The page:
Every second doctor in Sweden trained abroad
Almost half of the newly educated doctors in Sweden 2008 were trained abroad. The exact number is 48 % according to the National Board for Health and Welfare. Most of the foreign trained doctors got their education in other EU-countries, Germany and Greece were most frequent. Outside the EU, Iraq was the most frequent country.

God’s House in Nacka
According to Bishop Wadensjö it’s all about unity. In Nacka, outside of Stockholm, a model has been developed of a church and a mosque under the same roof. It’s a unique project, if indeed it will be brought to fruition, where people with different religions are to be brought together for worship in the same building. Sweden Democratic leader Jimmie Åkesson is of the opinion that “The Moslems are our greatest foreign threat”. Bishop Bengt Wadensjö doesn’t agree: “Since a few years back now, we (Nacka Congregation at the Church of Sweden, S:t Konrad’s Catholic Congregation and the Moslem organization in Fisksätra) have discussed the building of a joint God’s house. It will be a church and a mosque under the same roof. The purpose is to create a unified manifestation regardless of faith, culture and language. The building will be a powerful antidote to those who view Moslems and Catholics as strange and threatening elements in society.” Wadensjö continues to explain that: “Moslems are generally peaceful and honest people who have never dealt in the export of weapons to either Western Europe or the US. We know who export weapons and where.” The project God’s House, Wadensjö explains, is to be a unique project. The Umayyad Mosque in Damascus similarly hosted both a church and a mosque but that was way back in the 600’s. Wadensjö further explains that there’s a common root to these religions in that they both venerate Abraham as a founding patriarch. “Nacka Congregation has now received a special ‘value foundation’ from us, in which we share what is our common vision for God’s House,” he says. A multicultural variety is to be created and through a dialogue both Christians and Moslems are going to use their belief in God as an instrument in creating peace. Wadensjö points out that it’s important to understand that this God’s house is not meant as a place where religions are mixed, rather as a meeting place for people of different faiths.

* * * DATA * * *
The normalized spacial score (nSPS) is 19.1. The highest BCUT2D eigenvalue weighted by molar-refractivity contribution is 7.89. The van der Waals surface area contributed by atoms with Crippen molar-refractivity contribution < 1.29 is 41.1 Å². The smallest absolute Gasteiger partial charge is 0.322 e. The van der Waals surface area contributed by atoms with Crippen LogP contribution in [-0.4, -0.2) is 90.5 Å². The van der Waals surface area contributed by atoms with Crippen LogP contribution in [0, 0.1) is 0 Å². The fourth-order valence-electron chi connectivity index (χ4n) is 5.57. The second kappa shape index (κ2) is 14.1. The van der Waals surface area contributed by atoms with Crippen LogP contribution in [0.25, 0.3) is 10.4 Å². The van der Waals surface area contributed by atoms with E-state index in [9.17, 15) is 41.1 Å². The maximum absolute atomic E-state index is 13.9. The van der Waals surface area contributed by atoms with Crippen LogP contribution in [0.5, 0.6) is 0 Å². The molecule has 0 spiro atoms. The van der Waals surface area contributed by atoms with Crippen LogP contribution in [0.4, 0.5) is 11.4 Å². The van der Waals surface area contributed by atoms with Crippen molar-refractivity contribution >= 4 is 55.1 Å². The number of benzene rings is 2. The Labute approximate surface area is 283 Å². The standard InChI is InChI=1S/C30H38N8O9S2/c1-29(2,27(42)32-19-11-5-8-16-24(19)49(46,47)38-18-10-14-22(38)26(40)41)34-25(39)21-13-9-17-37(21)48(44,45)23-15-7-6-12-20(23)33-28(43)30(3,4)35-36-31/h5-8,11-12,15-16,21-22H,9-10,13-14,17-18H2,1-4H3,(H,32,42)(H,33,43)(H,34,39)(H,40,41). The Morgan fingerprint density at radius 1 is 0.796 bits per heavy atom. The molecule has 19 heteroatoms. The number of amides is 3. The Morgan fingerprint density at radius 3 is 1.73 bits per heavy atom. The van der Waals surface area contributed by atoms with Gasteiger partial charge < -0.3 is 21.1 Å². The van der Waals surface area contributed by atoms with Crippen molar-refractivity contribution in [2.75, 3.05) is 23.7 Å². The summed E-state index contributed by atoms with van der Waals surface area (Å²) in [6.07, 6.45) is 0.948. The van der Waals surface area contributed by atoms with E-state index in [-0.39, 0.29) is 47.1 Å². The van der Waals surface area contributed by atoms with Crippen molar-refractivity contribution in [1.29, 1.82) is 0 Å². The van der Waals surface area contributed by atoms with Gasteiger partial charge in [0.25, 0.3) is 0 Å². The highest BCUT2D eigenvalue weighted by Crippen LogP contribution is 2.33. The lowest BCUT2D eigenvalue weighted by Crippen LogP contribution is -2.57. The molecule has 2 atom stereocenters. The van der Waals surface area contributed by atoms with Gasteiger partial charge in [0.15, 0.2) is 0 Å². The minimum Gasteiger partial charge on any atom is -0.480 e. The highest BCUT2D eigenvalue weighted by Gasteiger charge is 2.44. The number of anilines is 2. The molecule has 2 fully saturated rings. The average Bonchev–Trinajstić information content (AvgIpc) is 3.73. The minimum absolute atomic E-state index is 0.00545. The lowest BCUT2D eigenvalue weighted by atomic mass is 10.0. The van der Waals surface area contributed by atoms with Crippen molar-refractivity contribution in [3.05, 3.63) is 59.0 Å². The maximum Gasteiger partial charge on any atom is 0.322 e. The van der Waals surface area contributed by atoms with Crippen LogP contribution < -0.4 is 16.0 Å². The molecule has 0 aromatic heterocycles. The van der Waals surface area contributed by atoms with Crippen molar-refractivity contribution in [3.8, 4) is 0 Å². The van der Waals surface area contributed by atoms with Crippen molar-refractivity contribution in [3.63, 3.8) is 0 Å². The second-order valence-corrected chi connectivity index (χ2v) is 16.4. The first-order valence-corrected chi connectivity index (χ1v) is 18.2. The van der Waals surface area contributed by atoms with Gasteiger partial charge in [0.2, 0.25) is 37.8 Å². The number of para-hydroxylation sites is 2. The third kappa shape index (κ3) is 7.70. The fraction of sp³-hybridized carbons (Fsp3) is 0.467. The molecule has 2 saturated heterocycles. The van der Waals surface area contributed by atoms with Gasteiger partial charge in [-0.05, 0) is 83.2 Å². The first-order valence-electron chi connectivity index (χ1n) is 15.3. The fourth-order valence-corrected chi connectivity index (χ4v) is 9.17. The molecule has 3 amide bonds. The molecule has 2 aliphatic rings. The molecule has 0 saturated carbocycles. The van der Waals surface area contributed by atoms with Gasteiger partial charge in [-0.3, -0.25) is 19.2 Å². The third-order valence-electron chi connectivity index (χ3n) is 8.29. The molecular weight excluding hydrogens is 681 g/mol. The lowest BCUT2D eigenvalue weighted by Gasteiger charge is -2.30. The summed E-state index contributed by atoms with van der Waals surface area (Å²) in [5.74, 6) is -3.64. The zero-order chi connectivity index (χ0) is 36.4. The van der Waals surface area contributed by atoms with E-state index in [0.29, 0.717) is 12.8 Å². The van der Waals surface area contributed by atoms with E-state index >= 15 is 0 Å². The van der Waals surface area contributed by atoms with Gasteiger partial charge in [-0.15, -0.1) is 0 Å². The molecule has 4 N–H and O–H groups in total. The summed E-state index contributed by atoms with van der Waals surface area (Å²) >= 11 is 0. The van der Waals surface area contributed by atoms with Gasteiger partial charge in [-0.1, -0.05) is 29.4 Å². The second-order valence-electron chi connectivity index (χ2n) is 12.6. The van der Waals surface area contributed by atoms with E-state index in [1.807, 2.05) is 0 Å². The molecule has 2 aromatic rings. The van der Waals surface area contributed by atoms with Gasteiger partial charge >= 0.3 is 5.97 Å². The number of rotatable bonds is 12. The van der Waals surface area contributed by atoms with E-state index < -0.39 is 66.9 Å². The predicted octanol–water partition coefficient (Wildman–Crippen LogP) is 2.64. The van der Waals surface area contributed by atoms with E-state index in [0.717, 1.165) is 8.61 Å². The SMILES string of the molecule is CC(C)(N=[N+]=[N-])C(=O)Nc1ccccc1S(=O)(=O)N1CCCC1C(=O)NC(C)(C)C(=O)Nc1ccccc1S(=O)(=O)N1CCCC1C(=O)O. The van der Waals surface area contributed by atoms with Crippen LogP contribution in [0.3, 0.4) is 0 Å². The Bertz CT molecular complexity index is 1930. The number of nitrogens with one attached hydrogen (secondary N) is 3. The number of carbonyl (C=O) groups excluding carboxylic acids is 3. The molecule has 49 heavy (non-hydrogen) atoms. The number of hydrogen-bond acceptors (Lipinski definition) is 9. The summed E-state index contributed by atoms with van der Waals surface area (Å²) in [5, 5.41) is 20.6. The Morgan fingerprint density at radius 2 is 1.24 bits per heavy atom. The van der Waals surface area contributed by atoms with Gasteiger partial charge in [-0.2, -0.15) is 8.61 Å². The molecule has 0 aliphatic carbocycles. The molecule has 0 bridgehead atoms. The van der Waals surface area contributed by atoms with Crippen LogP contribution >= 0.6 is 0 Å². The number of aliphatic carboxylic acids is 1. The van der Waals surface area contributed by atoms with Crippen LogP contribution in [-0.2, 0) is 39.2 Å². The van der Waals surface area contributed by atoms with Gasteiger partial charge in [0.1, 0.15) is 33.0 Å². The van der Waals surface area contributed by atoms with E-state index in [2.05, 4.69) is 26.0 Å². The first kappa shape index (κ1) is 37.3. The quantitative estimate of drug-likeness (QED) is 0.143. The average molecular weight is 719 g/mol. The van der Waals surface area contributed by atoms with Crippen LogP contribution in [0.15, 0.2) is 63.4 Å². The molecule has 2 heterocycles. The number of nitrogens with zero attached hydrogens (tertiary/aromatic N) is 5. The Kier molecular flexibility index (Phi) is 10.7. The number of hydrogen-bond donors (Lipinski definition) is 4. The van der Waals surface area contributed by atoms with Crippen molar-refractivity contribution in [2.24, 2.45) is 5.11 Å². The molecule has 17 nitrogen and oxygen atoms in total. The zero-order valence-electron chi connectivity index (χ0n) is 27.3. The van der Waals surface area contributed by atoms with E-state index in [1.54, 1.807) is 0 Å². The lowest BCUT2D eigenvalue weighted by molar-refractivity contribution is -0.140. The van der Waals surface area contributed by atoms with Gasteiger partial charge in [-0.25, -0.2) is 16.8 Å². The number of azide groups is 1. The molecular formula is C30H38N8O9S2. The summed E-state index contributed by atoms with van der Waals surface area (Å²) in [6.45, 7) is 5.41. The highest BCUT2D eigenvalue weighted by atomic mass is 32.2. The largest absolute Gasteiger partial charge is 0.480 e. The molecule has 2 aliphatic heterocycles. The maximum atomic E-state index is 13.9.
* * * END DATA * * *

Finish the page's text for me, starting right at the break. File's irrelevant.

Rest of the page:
Mona Sahlin stays as party leader
The Social democrats have appointed a special crisis group, which shall seek for explanations for their election result, the worst since the introduction of equal suffrage. The party chairman Mona Sahlin says she will not resign. “A party leader is something you are in good times as well as in bad,” she said.

Fewer women in parliament with Sweden Democrats
The new parliament will be less equal than the previous one in terms of gender distribution. Of the 349 members there are now 157 women. That means the new parliament consists of 45 % women, compared with 47 % in the former. The reason for the women's decline is the entry of new parliament members from the Sweden Democrats - of their 20 seats only three are held by women.

ABBA chides Danske Folkeparti for song use
Björn Ulvaeus, one of the co-founders of legendary Swedish pop group ABBA, criticized the Danish People’s Party (DF) today for their use of the band’s ‘Mamma Mia’ song at their national congress this past weekend. Ulvaeus found out about the song’s use through an email which left-wing activist group, Modkraft, sent to his manager, Görel Hanser, asking if Ulvaeus was a backer of the right-wing Danish People’s Party. Publishing company Universal Music sent an email response from Ulvaeus back to Modkraft stating that ABBA “does not allow their music to be used in any political context”. Hanser said that Ulvaeus was looking into the matter further to determine if any additional action would be taken. DF’s youth group played the song at the congress in honor of the party’s leader, Pia Kjærsgaard.